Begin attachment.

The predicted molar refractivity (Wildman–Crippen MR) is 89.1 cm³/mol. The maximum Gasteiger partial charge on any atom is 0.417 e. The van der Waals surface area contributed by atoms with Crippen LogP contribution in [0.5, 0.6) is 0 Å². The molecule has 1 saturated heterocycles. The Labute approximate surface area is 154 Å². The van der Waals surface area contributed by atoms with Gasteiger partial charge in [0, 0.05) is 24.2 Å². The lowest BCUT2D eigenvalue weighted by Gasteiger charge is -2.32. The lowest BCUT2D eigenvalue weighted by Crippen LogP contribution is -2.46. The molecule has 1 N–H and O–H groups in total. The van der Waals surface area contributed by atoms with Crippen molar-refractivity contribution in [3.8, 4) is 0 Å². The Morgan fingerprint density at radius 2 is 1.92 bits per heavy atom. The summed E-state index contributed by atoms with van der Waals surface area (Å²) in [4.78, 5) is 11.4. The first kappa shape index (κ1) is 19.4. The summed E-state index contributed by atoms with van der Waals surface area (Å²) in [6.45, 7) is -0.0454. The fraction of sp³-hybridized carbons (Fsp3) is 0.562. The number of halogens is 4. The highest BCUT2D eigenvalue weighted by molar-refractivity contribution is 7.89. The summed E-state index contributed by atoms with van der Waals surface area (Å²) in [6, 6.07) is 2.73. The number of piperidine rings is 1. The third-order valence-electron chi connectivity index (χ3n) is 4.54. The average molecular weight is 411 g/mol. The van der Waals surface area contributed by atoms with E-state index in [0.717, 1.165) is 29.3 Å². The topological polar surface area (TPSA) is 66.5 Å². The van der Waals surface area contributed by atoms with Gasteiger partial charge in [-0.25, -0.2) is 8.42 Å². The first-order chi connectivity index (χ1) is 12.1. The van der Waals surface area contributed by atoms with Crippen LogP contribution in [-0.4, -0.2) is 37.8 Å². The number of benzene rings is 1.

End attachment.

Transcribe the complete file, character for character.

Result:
The predicted molar refractivity (Wildman–Crippen MR) is 89.1 cm³/mol. The maximum Gasteiger partial charge on any atom is 0.417 e. The van der Waals surface area contributed by atoms with Crippen LogP contribution in [0.5, 0.6) is 0 Å². The molecule has 1 saturated heterocycles. The Labute approximate surface area is 154 Å². The van der Waals surface area contributed by atoms with Gasteiger partial charge in [0, 0.05) is 24.2 Å². The lowest BCUT2D eigenvalue weighted by Gasteiger charge is -2.32. The lowest BCUT2D eigenvalue weighted by Crippen LogP contribution is -2.46. The molecule has 1 N–H and O–H groups in total. The van der Waals surface area contributed by atoms with Crippen molar-refractivity contribution in [3.8, 4) is 0 Å². The Morgan fingerprint density at radius 2 is 1.92 bits per heavy atom. The summed E-state index contributed by atoms with van der Waals surface area (Å²) in [4.78, 5) is 11.4. The first kappa shape index (κ1) is 19.4. The summed E-state index contributed by atoms with van der Waals surface area (Å²) in [6.45, 7) is -0.0454. The fraction of sp³-hybridized carbons (Fsp3) is 0.562. The number of halogens is 4. The highest BCUT2D eigenvalue weighted by molar-refractivity contribution is 7.89. The summed E-state index contributed by atoms with van der Waals surface area (Å²) in [6, 6.07) is 2.73. The number of piperidine rings is 1. The third-order valence-electron chi connectivity index (χ3n) is 4.54. The average molecular weight is 411 g/mol. The van der Waals surface area contributed by atoms with E-state index in [0.717, 1.165) is 29.3 Å². The topological polar surface area (TPSA) is 66.5 Å². The van der Waals surface area contributed by atoms with Gasteiger partial charge in [-0.25, -0.2) is 8.42 Å². The first-order chi connectivity index (χ1) is 12.1. The van der Waals surface area contributed by atoms with Crippen LogP contribution in [-0.4, -0.2) is 37.8 Å². The number of benzene rings is 1.